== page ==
Sewage spills in UK rivers ‘will take 25 years’ to fix and could add ‘hundreds’ to water bills, Coffey warns
The Environment Secretary said anyone who thinks the problem can be fixed overnight is “dishonest” and sewer network upgrades will “put hundreds on bills”
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Therese Coffey said that the “public have quite rightly been horrified” by the scale of the problem but it will take until 2050 to put it right.
Any more rapid action to fix the sewage scandal would push water bills up by around £800 by 2049 and we would have to live with some pollution as only the most pristine waterways will reach the highest standard of ecological quality, she added.
Her comments come after it was revealed last week that water companies dumped sewage in rivers more than 300,000 times last year.
Speaking at an event at the London Wetland Centre on Tuesday (4 April) Coffey said: “The truth is that however much we all want to see this fixed yesterday, there is no way that we can stop pollution overnight. If there were, I would do it just as quickly - and without hesitation.
“And anyone who tells you that they can - or get £56 billion pounds of capital investment out the door and into improvements to infrastructure under twenty-five-years - is either detached from reality or being definitively dishonest with the public.’
Coffey said that “wider upgrades of the sewer network” will lead to “destructive works on our streets” and “put hundreds of pounds on people’s bills.”
She also said that for rivers to reach the gold standard for ecological status it “would mean taking us back to the natural state of our rivers from the year 1840”, which is “not practical or desirable”.
Coffey’s Plan for Water sets out the actions to transform the management of the water system, clean up the water environment and create a sustainable supply of water for people, businesses and nature.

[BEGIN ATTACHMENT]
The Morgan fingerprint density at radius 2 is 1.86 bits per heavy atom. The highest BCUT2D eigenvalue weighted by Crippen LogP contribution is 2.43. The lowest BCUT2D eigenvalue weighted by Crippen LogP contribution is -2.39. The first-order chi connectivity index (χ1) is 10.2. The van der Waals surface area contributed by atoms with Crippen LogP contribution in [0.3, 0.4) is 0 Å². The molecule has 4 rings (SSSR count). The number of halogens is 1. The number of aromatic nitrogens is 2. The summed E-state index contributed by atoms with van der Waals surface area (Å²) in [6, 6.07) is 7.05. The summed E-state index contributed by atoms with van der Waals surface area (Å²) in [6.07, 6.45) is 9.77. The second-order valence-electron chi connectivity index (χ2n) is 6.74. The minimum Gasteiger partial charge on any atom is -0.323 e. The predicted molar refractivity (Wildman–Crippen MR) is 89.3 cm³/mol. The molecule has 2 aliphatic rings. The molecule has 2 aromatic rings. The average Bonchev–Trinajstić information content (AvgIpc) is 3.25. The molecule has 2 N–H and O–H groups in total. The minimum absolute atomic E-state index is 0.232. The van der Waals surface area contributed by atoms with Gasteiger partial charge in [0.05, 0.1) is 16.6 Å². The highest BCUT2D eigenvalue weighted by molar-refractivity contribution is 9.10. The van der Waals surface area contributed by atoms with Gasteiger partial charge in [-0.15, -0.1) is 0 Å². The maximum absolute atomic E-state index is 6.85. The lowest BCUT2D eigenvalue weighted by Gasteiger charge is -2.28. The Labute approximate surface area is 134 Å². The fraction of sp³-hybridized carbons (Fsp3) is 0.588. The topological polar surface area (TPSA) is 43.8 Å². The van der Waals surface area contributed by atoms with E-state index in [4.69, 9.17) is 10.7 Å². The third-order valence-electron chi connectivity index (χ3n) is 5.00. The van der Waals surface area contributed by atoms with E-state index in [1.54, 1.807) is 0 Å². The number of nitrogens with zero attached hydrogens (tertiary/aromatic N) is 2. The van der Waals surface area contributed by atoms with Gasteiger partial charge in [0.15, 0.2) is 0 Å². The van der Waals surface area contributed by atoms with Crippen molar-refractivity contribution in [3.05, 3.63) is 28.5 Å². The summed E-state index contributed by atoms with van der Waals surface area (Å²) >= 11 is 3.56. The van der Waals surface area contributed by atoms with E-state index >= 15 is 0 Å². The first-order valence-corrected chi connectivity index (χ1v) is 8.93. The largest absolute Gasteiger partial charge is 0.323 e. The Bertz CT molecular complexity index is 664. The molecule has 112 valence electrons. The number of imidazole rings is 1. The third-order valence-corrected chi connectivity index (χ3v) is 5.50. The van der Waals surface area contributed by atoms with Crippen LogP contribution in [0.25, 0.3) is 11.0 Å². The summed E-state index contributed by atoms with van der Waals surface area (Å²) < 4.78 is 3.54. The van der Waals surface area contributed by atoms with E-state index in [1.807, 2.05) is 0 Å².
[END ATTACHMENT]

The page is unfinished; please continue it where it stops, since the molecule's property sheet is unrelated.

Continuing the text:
As part of the plan, the public is being called upon to cut their water consumption. Current water usage in the UK is 14 billion litres of water a day and demand is expected to increase by four billion litres of water a day by 2050.
Coffey is also demanding water companies reduce their leak rates to maintain the supply of water - and the public will be expected to do their bit as well by cutting the amount of water used from 140 litres per head of population each day to 110 litres, according to the plan.
This will happen by encouraging water-saving features in newly built homes, fitting water metres and improving the water efficiency of showers and washing machines.
When asked how she will personally reduce her water usage she said she had a water metre installed which helped her to identify and fix a leak. She added: “We can be careful with hosepipes when washing the car”.
Elsewhere in the Plan for Water, the government has proposed a ban on plastics in wet wipes in England. However, critics pointed out this has been suggested by Defra twice previously in five years.
Steve Hynd, policy manager at the environmental charity City to Sea, said: “It’s disappointing that years after this consultation we’re still only hearing now an announcement for another consultation for a proposed ban on plastic-filled wet wipes.
“Plastic wet wipes cost hundreds of millions in sewage blockages each year and cause a catastrophic environmental problem, changing the shape of rivers and harming marine wildlife. While government drags its feet, supermarkets could and should take these from their shelves.”